This article presents a Minimalist syntactic analysis of sociopragmatically conditioned gender features on pronouns. To account for inter- and intra-speaker variation, I locate the parameter for social gender in the presence or absence of an unvalued gender feature on the phase head D. Supporting this analysis, I show that variation in English speakers’ acceptability and use of definite, specific singular they, as in (i), is sensitive to reference; this sensitivity is robustly explained by the location of gender features on D.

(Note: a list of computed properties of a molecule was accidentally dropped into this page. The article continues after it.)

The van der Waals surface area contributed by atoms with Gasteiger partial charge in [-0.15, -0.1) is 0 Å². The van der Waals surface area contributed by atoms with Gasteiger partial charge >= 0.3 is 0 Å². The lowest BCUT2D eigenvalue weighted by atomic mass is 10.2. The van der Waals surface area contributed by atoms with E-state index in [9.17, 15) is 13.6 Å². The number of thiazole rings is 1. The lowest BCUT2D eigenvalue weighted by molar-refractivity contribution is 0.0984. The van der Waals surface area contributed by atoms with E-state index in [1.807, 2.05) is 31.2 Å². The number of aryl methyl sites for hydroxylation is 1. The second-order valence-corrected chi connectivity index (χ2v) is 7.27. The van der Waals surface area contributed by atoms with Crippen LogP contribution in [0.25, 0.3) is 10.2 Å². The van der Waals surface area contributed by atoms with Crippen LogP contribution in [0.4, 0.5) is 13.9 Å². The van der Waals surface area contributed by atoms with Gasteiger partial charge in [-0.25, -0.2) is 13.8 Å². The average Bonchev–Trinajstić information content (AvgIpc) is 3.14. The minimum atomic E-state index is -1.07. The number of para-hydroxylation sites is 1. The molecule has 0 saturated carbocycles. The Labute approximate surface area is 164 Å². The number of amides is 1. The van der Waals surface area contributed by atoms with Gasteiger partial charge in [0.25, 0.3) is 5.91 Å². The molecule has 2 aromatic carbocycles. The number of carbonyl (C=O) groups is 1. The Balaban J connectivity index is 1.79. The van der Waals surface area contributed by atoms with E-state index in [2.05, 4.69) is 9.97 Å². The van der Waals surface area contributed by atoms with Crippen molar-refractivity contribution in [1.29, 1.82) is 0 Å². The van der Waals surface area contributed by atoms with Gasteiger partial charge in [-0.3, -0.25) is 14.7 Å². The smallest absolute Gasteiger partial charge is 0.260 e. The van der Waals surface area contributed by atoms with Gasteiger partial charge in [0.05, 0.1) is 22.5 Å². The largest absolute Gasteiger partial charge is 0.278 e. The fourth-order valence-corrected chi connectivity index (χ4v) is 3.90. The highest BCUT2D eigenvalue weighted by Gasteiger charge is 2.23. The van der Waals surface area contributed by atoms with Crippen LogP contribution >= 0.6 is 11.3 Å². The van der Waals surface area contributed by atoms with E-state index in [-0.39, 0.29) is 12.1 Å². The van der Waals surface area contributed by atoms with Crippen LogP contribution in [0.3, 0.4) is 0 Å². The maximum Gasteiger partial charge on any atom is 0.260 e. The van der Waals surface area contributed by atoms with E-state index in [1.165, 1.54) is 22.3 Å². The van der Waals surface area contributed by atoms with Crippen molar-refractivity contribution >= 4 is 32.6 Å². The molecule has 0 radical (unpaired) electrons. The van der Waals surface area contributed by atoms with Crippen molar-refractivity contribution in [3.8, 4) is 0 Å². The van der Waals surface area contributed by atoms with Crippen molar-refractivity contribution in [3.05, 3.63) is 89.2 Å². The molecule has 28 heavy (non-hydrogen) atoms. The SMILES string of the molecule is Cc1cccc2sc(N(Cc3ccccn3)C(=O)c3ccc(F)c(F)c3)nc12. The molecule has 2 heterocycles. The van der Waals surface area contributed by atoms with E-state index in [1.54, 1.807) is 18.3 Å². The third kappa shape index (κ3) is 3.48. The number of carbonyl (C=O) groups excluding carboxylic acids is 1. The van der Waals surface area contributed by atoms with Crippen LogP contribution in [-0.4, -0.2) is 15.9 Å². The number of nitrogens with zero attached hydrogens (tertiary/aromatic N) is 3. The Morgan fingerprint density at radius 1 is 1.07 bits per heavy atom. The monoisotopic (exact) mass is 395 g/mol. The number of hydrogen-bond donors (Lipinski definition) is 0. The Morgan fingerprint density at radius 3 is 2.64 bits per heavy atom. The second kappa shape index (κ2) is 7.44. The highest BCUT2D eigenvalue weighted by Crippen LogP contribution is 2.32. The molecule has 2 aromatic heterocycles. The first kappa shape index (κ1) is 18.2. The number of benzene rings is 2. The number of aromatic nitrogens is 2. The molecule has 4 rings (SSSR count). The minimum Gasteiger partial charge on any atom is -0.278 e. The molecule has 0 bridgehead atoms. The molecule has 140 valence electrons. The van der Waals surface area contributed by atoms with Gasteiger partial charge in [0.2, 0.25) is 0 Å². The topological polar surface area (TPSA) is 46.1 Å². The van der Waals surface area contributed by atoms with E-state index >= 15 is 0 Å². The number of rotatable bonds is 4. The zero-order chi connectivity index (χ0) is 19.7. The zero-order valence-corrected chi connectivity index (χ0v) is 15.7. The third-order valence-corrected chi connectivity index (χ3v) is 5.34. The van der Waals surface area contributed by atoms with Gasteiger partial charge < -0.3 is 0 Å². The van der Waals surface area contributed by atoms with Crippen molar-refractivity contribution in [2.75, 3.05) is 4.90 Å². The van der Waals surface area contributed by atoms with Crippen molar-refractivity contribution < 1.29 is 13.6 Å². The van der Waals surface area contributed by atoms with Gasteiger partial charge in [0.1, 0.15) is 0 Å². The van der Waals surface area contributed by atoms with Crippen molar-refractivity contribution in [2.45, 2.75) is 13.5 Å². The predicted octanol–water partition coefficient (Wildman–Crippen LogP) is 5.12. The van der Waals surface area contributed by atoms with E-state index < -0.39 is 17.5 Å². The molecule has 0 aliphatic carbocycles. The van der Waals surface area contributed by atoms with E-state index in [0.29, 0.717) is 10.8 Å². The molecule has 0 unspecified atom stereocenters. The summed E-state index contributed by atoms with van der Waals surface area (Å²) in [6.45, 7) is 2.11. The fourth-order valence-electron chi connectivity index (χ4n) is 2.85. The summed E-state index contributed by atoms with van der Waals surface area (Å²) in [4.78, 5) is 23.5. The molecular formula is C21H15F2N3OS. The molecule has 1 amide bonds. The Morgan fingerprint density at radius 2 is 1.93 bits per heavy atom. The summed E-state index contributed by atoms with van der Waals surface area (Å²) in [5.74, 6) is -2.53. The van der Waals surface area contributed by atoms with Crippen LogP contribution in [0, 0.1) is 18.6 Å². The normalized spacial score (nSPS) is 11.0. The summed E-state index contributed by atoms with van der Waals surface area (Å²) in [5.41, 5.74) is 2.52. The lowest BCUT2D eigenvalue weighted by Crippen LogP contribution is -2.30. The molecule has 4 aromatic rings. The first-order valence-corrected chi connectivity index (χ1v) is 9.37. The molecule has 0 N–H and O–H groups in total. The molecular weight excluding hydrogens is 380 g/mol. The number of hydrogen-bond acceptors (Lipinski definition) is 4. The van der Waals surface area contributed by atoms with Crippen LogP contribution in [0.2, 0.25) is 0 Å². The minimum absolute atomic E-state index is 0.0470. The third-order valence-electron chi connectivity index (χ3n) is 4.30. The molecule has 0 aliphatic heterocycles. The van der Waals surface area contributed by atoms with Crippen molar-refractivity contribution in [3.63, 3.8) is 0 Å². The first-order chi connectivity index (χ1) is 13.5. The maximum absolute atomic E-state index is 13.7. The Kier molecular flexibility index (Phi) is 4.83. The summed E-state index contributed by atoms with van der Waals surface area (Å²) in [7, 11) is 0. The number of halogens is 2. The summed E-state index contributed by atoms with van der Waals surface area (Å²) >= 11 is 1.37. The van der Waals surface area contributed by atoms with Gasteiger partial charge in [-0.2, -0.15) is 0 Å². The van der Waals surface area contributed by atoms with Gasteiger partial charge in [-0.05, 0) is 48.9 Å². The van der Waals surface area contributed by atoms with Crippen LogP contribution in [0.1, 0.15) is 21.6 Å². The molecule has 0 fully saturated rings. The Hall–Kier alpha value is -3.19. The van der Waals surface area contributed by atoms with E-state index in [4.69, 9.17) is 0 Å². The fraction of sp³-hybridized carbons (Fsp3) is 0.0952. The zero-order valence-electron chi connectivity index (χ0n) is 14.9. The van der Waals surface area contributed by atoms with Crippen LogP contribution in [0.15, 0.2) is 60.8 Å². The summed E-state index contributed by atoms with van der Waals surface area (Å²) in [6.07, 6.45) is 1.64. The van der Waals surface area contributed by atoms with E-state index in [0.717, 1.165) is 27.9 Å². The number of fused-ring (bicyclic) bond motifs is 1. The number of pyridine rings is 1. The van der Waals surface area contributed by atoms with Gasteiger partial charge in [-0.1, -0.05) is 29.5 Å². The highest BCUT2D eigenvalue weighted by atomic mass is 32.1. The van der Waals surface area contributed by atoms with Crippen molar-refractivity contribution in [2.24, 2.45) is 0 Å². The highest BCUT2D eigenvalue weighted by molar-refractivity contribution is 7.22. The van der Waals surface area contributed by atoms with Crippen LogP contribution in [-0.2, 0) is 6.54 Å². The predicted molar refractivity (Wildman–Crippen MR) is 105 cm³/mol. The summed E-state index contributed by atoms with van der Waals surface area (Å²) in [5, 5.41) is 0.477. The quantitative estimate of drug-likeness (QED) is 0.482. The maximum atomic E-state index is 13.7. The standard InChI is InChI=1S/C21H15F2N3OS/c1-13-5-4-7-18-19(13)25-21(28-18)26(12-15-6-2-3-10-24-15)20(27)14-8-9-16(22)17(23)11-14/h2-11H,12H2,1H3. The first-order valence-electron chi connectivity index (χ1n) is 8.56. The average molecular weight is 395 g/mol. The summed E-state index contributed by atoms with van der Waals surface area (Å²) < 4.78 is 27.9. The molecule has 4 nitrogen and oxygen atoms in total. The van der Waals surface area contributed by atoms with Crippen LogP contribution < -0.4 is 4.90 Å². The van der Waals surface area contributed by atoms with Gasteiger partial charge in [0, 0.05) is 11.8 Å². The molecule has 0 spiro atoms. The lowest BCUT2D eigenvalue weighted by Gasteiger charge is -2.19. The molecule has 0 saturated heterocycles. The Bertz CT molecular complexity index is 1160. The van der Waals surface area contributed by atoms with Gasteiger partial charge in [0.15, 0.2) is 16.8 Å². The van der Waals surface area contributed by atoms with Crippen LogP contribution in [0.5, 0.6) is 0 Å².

(i) Taylori is writing theiri own autobiography.
For speakers who report (i) as ungrammatical, a crash results from the uGender feature on D remaining unvalued. For innovative speakers, uGender is not present on D and no crash results from a lack of gender features. This analysis explains why a pragmatic feature like social gender can cause true syntactic ungrammaticality, since the narrow syntax encodes certain pragmatic features as obligatory.